What's Wrong with Call of Duty?
Despite what you may have heard, the run up to Christmas does not start in August (!) when department stores roll out the baubles and advent calendars. It actually begins with the annual release of a new entry in one of the biggest and most divisive franchise in recent gaming history: Call of Duty. You can set your watch to this fixture of November, and before you know it you'll be quaffing sherry, tucking into mince pies, watching the Queen on telly and returning unwanted presents.
Two weeks away from launch, and you can already smell the testosterone in the air as high-fiving, obscenity spewing living-room-soldiers across the globe prepare for combat. After eleven months of doing just fine without it, I once again find myself looking forward to the release of the latest instalment, minus the high-fiving and musty aroma. This year is the turn of the newly restructured Infinity Ward to give us our third helping of Modern Warfare - the eighth true Call of Duty for those of you keeping count - and it could well be the most important entry since CoD4: MW redefined our expectations of the modern FPS.
I definitely have a soft spot for the series. I'm no super-fan and am more than aware of its shortcomings, but I'm happy to defend it in the face of what is often unfair criticism. I first discovered the series back in 2003, though I didn't return until 2008 when I first bought a PS3 and picked-up Modern Warfare. I have invested in a copy at or around launch for every instalment since. There have been low points - the grenade spamming of World at War was unbearable - but for the most part each game has delivered on its promise.
I greatly enjoy the controlled spectacle of the single player campaign and the huge set pieces succeed in making you forget that you are taking part in the most linear of experiences. It also excels at achieving a balance between realism and all-out arcade fun. You feel like a super soldier as you take on hordes of respawning badies, paying little attention to elementary concerns like cover and reloading, yet the handling of the guns and the use of real world conflicts, or at least situations that feel somewhat plausible in a dystopian world, keep it grounded in a semblance of reality. Some of the single most memorable gaming moments of the last four years belong to CoD single player campaigns, and I always find myself wanting to play through at least twice.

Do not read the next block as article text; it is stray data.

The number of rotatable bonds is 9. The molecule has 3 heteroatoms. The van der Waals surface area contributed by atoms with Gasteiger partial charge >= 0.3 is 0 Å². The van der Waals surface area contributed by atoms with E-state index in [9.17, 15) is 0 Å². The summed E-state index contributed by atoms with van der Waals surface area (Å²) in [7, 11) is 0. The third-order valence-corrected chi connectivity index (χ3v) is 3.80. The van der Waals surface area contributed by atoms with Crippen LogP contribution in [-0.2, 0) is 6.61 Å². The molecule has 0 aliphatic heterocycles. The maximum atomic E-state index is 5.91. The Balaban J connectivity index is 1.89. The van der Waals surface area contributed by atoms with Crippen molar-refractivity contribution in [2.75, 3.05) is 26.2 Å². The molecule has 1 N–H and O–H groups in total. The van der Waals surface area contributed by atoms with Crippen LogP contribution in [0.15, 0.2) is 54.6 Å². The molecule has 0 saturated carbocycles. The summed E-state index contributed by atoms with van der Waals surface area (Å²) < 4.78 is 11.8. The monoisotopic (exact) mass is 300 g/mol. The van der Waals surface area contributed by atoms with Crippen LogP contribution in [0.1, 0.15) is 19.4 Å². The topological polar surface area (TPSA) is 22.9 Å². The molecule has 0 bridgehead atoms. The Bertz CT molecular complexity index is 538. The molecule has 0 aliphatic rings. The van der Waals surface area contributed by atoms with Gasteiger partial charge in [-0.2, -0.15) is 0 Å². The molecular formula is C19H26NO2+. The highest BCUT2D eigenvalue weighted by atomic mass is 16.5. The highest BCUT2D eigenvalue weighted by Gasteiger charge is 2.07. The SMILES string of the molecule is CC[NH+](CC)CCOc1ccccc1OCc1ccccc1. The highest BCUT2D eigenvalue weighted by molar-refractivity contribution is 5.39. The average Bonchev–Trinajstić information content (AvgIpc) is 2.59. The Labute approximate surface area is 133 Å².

Black-op missions and zombie slaughter have helped to add value to the package, but it is the accessible multiplayer that attracts the most attention. With its deep RPG-like levelling, customization and continued map-pack support, it can provide months, if not years of entertainment despite the relative simplicity of the actual gameplay. Once I've had my fill of the single player, I’ll jump head first into the multiplayer which will enthral me for two weeks and then keep me mildly entertained for a couple more, before cashing-out at around level 40 as I lose interest and move onto something else.